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Making lemonade

by TRACEY BARNES PRIESTLEY

I SAT ACROSS THE TABLE FROM A WOMAN Who struck me as a decent human being. As she shared her life with me, it became clear that it hadn't been an entirely easy one, in part because of bad luck, in part because of her own doing. But what impressed me about Nancy was that she was accountable and not one to complain. As she said, "Yep, give me lemons and I'll make lemonade."

At 45, Nancy is single-handedly raising her 13-year-old daughter and a 5-year-old granddaughter, of whom she has legal guardianship. Her only relative lives 150 miles to the north. She has no high school degree, a diverse work history and a permanently disabled back.

Though she looks perfectly healthy, Nancy has lived in chronic pain for 12 years and has limited mobility. Amazingly, this woman never stopped smiling.

I met Nancy through Chuck Kircher, the supervisor of St. Vincent de Paul's dining facility. With the help of his staff, countless volunteers, contributions and donations from all areas of our community, hungry people are fed every day. In October, that meant the facility prepared 13,000 meals. During the last year, Nancy and her girls ate a few meals at "St. Vinnie's" as well. But it was really the free bread and Chuck's compassion that made the biggest impression on Nancy.

In the beginning, it was nearly impossible for her to walk into the dining facility, "the shame I felt was awful." Nancy wasn't comfortable taking her girls there. "Everybody has a story, so I try not to judge, but I really didn't want my girls there too much. So, mostly, I just got the free bread." She paused, as if deciding to risk what she was about to disclose. "I couldn't believe I had sunk this low, that I couldn't even buy my girls bread. I couldn't believe how insignificant I felt. I knew what I used to be able to do and I needed to be doing something."

So she went to Chuck and volunteered the only thing she had, her time. At first all she did at the dining facility was wrap the utensils in paper napkins. Much of the time, she was wiping tables, because "it has to be done."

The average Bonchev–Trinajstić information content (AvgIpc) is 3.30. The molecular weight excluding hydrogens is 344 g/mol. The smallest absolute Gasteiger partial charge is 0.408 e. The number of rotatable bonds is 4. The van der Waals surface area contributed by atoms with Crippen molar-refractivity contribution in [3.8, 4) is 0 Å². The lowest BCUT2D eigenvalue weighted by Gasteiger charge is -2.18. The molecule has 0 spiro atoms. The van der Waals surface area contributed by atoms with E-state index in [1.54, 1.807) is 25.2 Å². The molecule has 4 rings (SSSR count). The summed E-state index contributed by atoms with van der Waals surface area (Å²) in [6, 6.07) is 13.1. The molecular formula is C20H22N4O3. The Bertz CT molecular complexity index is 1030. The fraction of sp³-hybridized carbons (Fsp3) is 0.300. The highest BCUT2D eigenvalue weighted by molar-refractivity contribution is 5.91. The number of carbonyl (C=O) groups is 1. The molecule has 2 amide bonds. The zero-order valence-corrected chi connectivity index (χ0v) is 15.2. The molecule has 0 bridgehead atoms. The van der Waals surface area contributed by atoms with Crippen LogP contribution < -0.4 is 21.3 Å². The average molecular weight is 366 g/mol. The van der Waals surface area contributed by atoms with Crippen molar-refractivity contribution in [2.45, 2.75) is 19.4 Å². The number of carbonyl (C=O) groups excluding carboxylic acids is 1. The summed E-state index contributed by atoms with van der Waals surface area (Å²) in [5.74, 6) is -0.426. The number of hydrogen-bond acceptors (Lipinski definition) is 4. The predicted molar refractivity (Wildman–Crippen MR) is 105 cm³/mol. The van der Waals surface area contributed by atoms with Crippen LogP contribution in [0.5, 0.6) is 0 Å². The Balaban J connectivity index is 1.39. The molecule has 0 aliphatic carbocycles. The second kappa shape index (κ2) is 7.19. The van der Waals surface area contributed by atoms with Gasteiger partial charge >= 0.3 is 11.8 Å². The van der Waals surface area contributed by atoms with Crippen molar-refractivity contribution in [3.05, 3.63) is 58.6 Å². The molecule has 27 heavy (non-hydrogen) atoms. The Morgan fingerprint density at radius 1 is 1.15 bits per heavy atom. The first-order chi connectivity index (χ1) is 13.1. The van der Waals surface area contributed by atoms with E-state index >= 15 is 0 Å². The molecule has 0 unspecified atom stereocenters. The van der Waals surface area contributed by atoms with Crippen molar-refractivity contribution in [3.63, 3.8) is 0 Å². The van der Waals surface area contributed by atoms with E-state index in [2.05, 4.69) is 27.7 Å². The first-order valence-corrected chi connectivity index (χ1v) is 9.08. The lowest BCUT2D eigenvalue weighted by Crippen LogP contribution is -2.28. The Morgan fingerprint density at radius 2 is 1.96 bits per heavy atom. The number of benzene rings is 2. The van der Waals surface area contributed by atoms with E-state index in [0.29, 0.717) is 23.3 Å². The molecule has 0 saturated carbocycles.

Slowly but surely, Nancy's life started to get better. She continued her commitment to St. Vincent's. "It was so wonderful to have something to do. It was more rewarding for me because I was making a difference, no matter how slight. I know there are some people who abuse the services, but I would see the young mothers coming in with their kids, the families. They all need a meal and a smile." Nancy stirred her tea and then made a vital point. "There are a lot of people with disabilities you can't see, like me. I appreciate that there's a service that supports people through the generosity of others."

Nancy has a part-time job now and is working with the Department of Rehabilitation to further her education and get work training. This former Pinkerton guard has dreams of one day owning her own retail store. And she credits St. Vincent de Paul and Chuck Kircher, a man she describes as being "so patient and kind, an exemplary manager," for being instrumental in helping her get her life back on track.

We all know the system isn't perfect. Clearly, people walk into St. Vincent's for many different reasons, some less honorable than others. But the bottom line is that there are people in our community who are hungry. The good news is that St. Vincent de Paul, Chuck Kircher, and a host of generous community members are there every single day of the year with that crucial warm meal and a smile. On this day of thanks, it all seems so simple when you consider how much it means to so many.

 


COVER STORY  |  IN THE GARDEN  |  CALENDAR

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